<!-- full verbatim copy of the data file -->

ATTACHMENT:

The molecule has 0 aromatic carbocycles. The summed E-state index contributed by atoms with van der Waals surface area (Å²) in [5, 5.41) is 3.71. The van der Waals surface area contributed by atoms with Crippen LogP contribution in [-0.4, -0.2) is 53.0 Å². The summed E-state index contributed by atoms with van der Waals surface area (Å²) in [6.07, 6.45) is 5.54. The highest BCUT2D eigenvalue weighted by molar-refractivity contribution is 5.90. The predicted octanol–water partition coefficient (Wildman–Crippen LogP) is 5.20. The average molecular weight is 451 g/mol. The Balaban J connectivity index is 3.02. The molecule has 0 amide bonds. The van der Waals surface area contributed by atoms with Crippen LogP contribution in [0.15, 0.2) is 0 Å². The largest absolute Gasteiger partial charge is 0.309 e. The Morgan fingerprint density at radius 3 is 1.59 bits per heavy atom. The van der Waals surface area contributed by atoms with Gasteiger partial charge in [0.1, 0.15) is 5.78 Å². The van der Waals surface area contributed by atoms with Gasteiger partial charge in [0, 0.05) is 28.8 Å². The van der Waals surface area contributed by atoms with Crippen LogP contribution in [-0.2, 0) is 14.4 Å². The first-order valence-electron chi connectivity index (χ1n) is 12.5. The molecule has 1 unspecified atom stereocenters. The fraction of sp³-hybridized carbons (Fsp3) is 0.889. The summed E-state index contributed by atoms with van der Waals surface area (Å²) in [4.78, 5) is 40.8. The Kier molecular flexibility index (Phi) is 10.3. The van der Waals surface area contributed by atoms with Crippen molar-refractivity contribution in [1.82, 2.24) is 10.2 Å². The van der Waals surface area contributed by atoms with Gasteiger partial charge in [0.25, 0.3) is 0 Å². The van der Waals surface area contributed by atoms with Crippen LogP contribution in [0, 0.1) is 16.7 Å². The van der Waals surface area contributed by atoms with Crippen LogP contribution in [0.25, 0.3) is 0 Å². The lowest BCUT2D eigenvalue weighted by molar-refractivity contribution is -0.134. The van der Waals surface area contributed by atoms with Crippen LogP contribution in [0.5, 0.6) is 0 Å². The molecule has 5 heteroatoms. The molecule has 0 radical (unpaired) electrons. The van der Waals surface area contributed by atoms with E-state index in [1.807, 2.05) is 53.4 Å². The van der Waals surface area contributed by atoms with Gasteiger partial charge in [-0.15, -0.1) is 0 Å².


The molecule has 0 aromatic carbocycles. The summed E-state index contributed by atoms with van der Waals surface area (Å²) in [5, 5.41) is 3.71. The van der Waals surface area contributed by atoms with Crippen LogP contribution in [-0.4, -0.2) is 53.0 Å². The summed E-state index contributed by atoms with van der Waals surface area (Å²) in [6.07, 6.45) is 5.54. The highest BCUT2D eigenvalue weighted by molar-refractivity contribution is 5.90. The predicted octanol–water partition coefficient (Wildman–Crippen LogP) is 5.20. The average molecular weight is 451 g/mol. The Balaban J connectivity index is 3.02. The molecule has 0 amide bonds. The van der Waals surface area contributed by atoms with Crippen LogP contribution in [0.15, 0.2) is 0 Å². The largest absolute Gasteiger partial charge is 0.309 e. The Morgan fingerprint density at radius 3 is 1.59 bits per heavy atom. The van der Waals surface area contributed by atoms with Gasteiger partial charge in [0.1, 0.15) is 5.78 Å². The van der Waals surface area contributed by atoms with Gasteiger partial charge in [0, 0.05) is 28.8 Å². The van der Waals surface area contributed by atoms with Crippen LogP contribution in [-0.2, 0) is 14.4 Å². The first-order valence-electron chi connectivity index (χ1n) is 12.5. The molecule has 1 unspecified atom stereocenters. The fraction of sp³-hybridized carbons (Fsp3) is 0.889. The summed E-state index contributed by atoms with van der Waals surface area (Å²) in [4.78, 5) is 40.8. The Kier molecular flexibility index (Phi) is 10.3. The van der Waals surface area contributed by atoms with Crippen molar-refractivity contribution in [1.82, 2.24) is 10.2 Å². The van der Waals surface area contributed by atoms with Gasteiger partial charge in [0.25, 0.3) is 0 Å². The van der Waals surface area contributed by atoms with Crippen LogP contribution in [0, 0.1) is 16.7 Å². The van der Waals surface area contributed by atoms with Crippen LogP contribution in [0.25, 0.3) is 0 Å². The lowest BCUT2D eigenvalue weighted by molar-refractivity contribution is -0.134. The van der Waals surface area contributed by atoms with Crippen LogP contribution in [0.5, 0.6) is 0 Å². The molecule has 5 heteroatoms. The molecule has 0 radical (unpaired) electrons. The van der Waals surface area contributed by atoms with E-state index in [1.807, 2.05) is 53.4 Å². The van der Waals surface area contributed by atoms with Gasteiger partial charge in [-0.15, -0.1) is 0 Å².